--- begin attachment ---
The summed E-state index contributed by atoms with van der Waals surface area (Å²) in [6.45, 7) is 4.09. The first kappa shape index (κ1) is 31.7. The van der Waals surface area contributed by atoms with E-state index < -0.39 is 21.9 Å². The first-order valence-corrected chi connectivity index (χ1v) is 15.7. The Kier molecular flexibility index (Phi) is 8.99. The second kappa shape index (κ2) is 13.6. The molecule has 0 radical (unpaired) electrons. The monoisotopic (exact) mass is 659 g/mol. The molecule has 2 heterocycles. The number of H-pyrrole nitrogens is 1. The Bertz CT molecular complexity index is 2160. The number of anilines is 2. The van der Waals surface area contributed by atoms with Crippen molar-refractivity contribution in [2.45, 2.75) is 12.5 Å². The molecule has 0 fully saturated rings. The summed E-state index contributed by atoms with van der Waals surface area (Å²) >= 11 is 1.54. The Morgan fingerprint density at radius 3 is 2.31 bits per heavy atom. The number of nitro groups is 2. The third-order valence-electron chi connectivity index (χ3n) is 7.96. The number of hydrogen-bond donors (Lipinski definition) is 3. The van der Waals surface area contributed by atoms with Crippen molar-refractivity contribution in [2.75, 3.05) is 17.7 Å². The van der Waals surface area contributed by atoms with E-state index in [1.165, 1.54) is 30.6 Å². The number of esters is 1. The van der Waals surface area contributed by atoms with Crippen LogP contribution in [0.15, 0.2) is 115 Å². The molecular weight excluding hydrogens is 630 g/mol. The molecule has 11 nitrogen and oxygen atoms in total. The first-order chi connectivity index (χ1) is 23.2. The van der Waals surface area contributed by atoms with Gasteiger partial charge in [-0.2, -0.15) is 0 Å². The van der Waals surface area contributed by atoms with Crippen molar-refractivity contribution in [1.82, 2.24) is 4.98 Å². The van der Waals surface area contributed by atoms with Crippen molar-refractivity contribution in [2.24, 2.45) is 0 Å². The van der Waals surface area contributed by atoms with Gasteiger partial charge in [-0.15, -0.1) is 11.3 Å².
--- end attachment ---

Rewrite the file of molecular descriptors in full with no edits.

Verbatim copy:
The summed E-state index contributed by atoms with van der Waals surface area (Å²) in [6.45, 7) is 4.09. The first kappa shape index (κ1) is 31.7. The van der Waals surface area contributed by atoms with E-state index < -0.39 is 21.9 Å². The first-order valence-corrected chi connectivity index (χ1v) is 15.7. The Kier molecular flexibility index (Phi) is 8.99. The second kappa shape index (κ2) is 13.6. The molecule has 0 radical (unpaired) electrons. The monoisotopic (exact) mass is 659 g/mol. The molecule has 2 heterocycles. The number of H-pyrrole nitrogens is 1. The Bertz CT molecular complexity index is 2160. The number of anilines is 2. The van der Waals surface area contributed by atoms with Crippen molar-refractivity contribution in [2.45, 2.75) is 12.5 Å². The molecule has 0 fully saturated rings. The summed E-state index contributed by atoms with van der Waals surface area (Å²) >= 11 is 1.54. The Morgan fingerprint density at radius 3 is 2.31 bits per heavy atom. The number of nitro groups is 2. The third-order valence-electron chi connectivity index (χ3n) is 7.96. The number of hydrogen-bond donors (Lipinski definition) is 3. The van der Waals surface area contributed by atoms with Crippen molar-refractivity contribution in [2.75, 3.05) is 17.7 Å². The van der Waals surface area contributed by atoms with E-state index in [1.165, 1.54) is 30.6 Å². The number of esters is 1. The van der Waals surface area contributed by atoms with Crippen LogP contribution in [0.15, 0.2) is 115 Å². The molecular weight excluding hydrogens is 630 g/mol. The molecule has 11 nitrogen and oxygen atoms in total. The first-order chi connectivity index (χ1) is 23.2. The van der Waals surface area contributed by atoms with Gasteiger partial charge in [-0.2, -0.15) is 0 Å². The van der Waals surface area contributed by atoms with Crippen molar-refractivity contribution in [1.82, 2.24) is 4.98 Å². The van der Waals surface area contributed by atoms with Crippen molar-refractivity contribution in [2.24, 2.45) is 0 Å². The van der Waals surface area contributed by atoms with Gasteiger partial charge in [-0.15, -0.1) is 11.3 Å².